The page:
If asked, most people would say that the funding for our local first responders comes from the government.  They’d say that the money comes from the town/city, the state, and grants from the federal government.

If they thought about it enough, they may even come up with the fact that because we pay taxes, we are actually the ones paying for our police, EMTs, firefighters, sheriff’s department, and state police.

For the most part, this is pretty accurate.  Our taxes do pay for our first responders.

No one person ever steps up to help fund our first responders, though, right?

Actually, it has been done before.  And in one particular case in Maine, it was done in a big way.

According to an old edition of the KJ on Newspapers.com, in January of 1988, a Central Maine business owner made a $32,000 donation to the Waterville Police Department.  The massive donation, provided by Valley Distributors owner Bernard Runser, was used to pay for much-needed replacement radios.

Police lights by night
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The donation allowed the department to purchase nine car radios and eight portable radios.

In the days before Central Maine had reliable cellphone services, these radios were a vital communications link for the police.

Yes, first responders still use radios today, but they were even more important in the days prior to alternatives.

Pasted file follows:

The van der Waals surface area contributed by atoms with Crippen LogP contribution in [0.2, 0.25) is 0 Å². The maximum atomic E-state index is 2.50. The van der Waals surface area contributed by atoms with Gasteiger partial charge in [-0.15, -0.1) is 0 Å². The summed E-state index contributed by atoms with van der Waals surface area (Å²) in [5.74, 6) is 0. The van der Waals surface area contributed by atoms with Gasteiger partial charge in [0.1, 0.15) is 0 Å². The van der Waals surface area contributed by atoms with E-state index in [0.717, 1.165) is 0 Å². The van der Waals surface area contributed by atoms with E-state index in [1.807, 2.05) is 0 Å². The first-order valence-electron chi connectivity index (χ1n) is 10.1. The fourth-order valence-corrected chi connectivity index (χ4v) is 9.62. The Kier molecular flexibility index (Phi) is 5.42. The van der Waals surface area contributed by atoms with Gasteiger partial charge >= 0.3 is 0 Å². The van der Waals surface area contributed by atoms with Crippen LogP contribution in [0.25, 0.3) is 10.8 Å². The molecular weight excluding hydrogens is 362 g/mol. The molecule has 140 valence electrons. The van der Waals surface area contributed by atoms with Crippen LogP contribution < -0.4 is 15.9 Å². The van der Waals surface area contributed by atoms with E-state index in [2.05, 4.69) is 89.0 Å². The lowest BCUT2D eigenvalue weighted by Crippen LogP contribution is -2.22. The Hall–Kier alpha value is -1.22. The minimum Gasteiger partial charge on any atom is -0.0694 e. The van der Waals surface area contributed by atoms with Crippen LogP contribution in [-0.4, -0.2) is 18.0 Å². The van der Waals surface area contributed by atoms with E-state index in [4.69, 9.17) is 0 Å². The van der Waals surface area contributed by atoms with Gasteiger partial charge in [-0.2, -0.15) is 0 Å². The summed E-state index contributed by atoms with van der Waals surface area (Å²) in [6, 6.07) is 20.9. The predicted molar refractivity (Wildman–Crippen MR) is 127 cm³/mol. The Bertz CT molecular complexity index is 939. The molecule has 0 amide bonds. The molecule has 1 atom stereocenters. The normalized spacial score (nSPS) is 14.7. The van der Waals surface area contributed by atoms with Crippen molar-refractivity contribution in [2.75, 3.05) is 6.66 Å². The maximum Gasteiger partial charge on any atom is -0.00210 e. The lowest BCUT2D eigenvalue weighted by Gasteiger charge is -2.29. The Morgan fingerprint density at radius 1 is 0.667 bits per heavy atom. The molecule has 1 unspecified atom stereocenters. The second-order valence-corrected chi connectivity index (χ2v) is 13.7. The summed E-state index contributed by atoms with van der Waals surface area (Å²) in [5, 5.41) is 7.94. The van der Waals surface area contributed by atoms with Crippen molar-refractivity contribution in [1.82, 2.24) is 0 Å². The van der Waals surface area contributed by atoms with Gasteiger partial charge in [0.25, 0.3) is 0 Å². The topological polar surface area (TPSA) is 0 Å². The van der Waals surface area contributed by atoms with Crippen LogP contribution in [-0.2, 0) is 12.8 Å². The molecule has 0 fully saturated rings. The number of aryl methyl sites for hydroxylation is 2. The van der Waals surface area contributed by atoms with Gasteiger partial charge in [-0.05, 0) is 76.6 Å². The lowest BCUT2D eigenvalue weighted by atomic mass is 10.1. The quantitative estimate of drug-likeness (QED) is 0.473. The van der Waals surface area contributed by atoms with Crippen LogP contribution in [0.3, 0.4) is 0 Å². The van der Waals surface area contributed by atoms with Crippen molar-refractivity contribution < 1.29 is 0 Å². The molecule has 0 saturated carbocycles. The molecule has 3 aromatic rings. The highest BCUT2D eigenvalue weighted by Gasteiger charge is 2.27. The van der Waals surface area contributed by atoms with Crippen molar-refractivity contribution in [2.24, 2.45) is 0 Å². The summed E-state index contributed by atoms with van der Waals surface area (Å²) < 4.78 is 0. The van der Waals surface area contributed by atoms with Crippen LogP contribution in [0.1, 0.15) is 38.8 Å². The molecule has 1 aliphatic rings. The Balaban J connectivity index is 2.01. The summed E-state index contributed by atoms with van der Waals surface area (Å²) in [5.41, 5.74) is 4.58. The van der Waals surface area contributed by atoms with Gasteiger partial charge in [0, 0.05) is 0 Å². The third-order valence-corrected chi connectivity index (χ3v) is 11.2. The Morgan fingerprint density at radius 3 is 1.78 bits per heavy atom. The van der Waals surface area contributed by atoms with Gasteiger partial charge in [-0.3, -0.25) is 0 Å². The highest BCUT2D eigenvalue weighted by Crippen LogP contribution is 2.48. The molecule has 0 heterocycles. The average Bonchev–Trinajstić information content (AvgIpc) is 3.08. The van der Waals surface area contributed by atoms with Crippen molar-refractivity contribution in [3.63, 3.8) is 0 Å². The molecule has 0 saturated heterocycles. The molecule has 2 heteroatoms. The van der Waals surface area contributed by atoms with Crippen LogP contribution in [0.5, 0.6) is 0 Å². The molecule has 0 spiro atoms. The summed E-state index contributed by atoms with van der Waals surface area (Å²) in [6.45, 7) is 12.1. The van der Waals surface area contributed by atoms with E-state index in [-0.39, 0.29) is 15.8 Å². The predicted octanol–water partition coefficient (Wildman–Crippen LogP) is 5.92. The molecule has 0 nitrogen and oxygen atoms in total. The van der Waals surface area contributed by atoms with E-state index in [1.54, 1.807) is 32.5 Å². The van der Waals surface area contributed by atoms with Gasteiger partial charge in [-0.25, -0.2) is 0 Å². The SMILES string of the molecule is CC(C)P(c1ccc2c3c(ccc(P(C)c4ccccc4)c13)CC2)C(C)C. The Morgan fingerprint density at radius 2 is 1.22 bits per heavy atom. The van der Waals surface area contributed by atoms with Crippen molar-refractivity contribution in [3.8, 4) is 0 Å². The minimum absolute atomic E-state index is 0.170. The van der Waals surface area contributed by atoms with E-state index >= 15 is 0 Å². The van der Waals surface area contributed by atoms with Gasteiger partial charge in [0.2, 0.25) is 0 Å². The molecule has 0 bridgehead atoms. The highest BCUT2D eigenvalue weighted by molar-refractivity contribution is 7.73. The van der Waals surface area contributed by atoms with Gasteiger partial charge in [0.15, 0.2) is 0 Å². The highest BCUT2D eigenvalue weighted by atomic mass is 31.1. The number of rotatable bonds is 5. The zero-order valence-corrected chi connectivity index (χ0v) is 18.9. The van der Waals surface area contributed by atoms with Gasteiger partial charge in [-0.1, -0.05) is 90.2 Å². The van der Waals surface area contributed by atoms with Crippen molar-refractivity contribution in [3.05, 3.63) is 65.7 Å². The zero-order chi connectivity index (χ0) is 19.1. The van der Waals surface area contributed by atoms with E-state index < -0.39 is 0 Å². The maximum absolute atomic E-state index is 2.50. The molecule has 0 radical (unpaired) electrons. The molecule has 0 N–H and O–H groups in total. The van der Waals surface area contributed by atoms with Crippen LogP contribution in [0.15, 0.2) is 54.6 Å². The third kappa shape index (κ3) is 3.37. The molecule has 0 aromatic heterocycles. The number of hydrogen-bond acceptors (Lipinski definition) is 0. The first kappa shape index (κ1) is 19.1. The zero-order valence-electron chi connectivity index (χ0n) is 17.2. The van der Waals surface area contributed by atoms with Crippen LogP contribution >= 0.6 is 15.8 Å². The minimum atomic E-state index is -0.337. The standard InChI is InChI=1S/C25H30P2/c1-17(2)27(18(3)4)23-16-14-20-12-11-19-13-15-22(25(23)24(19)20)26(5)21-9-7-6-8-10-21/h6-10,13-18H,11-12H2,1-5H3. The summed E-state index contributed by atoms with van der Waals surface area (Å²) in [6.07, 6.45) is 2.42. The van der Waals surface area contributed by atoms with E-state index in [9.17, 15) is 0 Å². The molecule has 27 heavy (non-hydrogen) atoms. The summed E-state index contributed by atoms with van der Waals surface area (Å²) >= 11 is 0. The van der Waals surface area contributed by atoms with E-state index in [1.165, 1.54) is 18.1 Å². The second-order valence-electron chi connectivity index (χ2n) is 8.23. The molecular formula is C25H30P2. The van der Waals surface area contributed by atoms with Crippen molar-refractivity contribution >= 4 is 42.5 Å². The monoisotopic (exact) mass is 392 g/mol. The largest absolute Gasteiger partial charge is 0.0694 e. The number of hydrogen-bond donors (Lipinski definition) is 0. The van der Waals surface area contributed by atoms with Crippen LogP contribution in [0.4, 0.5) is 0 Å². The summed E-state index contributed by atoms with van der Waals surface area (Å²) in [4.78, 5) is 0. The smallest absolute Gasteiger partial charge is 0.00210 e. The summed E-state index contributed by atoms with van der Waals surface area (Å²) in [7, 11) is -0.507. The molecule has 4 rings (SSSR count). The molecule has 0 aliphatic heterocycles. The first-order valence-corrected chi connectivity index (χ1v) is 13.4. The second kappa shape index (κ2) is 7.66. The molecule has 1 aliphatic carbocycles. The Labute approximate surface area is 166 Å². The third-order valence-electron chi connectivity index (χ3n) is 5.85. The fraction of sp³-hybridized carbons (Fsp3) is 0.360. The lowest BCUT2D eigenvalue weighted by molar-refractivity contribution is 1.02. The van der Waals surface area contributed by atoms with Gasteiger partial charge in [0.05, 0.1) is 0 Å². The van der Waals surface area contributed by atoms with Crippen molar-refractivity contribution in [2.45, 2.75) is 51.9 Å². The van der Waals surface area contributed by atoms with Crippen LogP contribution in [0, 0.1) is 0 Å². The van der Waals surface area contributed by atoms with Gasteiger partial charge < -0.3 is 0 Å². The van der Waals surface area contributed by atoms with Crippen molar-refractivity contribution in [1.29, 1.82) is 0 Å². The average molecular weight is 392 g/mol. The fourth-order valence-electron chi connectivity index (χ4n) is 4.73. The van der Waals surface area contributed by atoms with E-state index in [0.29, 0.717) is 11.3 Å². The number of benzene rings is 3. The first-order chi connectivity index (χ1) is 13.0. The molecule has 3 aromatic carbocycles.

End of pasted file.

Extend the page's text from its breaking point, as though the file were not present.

According to an obituary in the Boothbay Register, Runser was born in Wisconsin but raised in Portsmouth, New Hampshire.  He served in the U. S. Marine Corps before moving to Central Maine.

He ran Valley Distributors for about four decades, and loved his community.

In addition to purchasing the radios for the police, he was active in many other community organizations.

The obituary goes on to say:

He was instrumental in establishing the Waterville Area Girls Club and supported the Special Olympics. He mentored in the Big Brothers/Big Sisters Program, coached Pop Warner football teams, and led a YMCA Indian Guide troop. He was a champion of girls and women rights as well as an advocate for underprivileged children.

Runser passed away at the age of 81 in November of 2015.

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Gallery Credit: Stacker

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